This Cambridge Life

The curator reframing our experiences of art

“Art doesn’t need to be in an elaborate frame on the wall of a gallery,” says Harriet Loffler, curator of The Women’s Art Collection at Murray Edwards College. “In fact,” she says, “art in ordinary spaces can change the way we see the world.”

Harriet sitting on the stairs of a modern spiral staircase at Murray Edwards

A key moment in my childhood was being taken by my parents to an amazing exhibition in a big warehouse in London. It changed my perspective about art – I realised that it doesn’t need to be in an elaborate frame on the wall of a gallery. I really loved the idea that art in every-day spaces can change the way we see the world.

The art at Murray Edwards College is a living, breathing collection that the student community can interact with as they study, socialise and relax. The art interacts with the College’s history, architecture and gardens, as well as its present-day ethos, values and identity as a college for women.

Harriet standing in a corridor at Murray Edwards with artwork to her right

The story begins in the late 1980s when Mary Kelly joined the college as an artist in residence. It was a brilliant and bold appointment. At the time, the feminist artist was considered quite a notorious figure having shocked the British tabloids with her radical portrayal of motherhood – which included dirty nappies – at the Institute of Contemporary Arts.

During her time at the College – then known as New Hall – Mary Kelly created a body of work called Extase, which is part of a much bigger series called Interim that investigates women’s relationship with different aspects of life. This became the nucleus of the art collection.

A few years later, female artists were asked to donate a piece to the College. The artists then recommended other female artists in their networks to donate. And so, the collection grew. Today, we have over 600 pieces of art from early career and established artists, of all generations.

Harriet looking at a painting displaying the words ‘Discover the Secrets of the Universe’ by Suzanne Treister (b.1958).

We want our collection to reflect the many different expressions of feminism. We’ve recently refined our focus to acquire and promote work that engages critically with ideas around race, representation more broadly and, specifically, gender. And we’re looking to readdress the imbalance of works by artists of colour in our collection through the acquisitions we now make.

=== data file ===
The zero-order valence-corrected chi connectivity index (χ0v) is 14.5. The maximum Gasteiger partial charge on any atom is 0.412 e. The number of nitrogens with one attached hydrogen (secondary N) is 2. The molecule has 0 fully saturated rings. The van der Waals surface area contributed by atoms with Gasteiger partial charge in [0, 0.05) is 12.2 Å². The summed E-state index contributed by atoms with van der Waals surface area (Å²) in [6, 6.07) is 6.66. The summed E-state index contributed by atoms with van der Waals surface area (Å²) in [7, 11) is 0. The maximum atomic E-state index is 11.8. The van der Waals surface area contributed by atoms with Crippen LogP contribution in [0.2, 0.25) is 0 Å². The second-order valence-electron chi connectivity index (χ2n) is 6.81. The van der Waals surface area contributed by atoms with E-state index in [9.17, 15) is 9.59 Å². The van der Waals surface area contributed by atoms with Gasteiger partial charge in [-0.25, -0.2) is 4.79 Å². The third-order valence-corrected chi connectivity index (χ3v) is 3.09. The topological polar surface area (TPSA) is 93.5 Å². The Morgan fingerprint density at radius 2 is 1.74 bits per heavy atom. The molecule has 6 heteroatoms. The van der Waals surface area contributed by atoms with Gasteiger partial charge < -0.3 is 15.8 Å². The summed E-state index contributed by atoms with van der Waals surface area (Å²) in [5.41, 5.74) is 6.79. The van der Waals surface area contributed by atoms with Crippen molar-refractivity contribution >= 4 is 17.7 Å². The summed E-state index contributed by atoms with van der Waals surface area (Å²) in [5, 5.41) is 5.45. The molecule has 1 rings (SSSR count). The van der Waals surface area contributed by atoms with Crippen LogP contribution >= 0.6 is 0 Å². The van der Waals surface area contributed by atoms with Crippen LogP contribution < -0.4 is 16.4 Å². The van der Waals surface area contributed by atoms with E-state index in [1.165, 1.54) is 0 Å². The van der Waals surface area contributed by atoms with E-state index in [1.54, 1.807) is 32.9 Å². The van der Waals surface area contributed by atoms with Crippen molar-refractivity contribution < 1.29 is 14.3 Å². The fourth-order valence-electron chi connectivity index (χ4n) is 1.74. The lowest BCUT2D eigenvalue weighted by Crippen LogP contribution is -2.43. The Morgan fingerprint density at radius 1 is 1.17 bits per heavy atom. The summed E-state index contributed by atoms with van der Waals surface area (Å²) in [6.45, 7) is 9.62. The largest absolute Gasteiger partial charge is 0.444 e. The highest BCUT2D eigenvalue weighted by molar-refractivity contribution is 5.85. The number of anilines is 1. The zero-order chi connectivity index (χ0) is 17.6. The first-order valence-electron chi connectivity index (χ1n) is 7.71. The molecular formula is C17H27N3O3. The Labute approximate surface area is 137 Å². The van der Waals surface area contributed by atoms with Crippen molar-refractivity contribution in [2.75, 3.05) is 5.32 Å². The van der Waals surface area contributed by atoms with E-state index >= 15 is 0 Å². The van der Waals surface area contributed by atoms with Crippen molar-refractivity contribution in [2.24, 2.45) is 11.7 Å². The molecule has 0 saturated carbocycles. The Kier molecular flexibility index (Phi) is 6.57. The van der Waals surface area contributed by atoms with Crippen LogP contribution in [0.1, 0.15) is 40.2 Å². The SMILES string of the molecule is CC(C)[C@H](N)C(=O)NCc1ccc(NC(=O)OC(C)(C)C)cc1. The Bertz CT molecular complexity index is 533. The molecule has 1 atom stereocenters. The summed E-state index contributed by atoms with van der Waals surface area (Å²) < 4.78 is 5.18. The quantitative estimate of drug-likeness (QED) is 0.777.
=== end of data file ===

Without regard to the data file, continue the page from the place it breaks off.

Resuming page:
When giving tours of the collection I often feel as much a curator of the building as the artwork because they are inextricably linked by incredible sight lines. The College itself, built by the architects Chamberlin, Powell and Bon, was designed as a manifesto for women’s education – from the iconic dome encouraging students to look up and aim high, to the library which acts as a temple to learning.

Harriet sitting on the stairs in the library, with bookshelves in the background.

Our recent ‘Women and Water’ series was inspired by our own Fountain Court. The water brings a dynamism and fluidity which naturally flows into the artwork. When positioning artwork, it’s important to think about how it will interact with the building and College community. We want to take people on a journey and create dialogues across the spaces.

Anecdotally, many students have said that the dining room feels enlightened and that it’s refreshing to be in a space filled with art by women. Another student said that when she arrived at the College, she found the art in the accommodation blocks to be a great icebreaker for starting conversations.

Harriet looking up at the dome in the dining room.

I feel there are so many different entry points to the collection. It can be something that you walk past, that you engage with, that you reflect on, that you live with. But there's also an invitation to spend a lot more time with the work through our exhibitions and lively events programme.

My favourite piece in the collection is called Madonna Cascade by Rose Garrard. It recreates a self-portrait of the Dutch Golden Age painter, Judith Leyster, whose work was wrongly attributed to male contemporaries. I particularly love the sculptured frame that  falls to the floor and literally takes up space – which is a great metaphor for all that Murray Edwards stands for.

Harriet standing in front of the Madonna Cascade by Rose Garrard.

The Women’s Art Collection is open to the public daily  from 10am – 6pm and is free to visit.

Published 17 May 2024
With thanks to:

Harriet Loffler

Charis Goodyear

Lloyd Mann

The text in this work is licensed under a Creative Commons Attribution 4.0 International License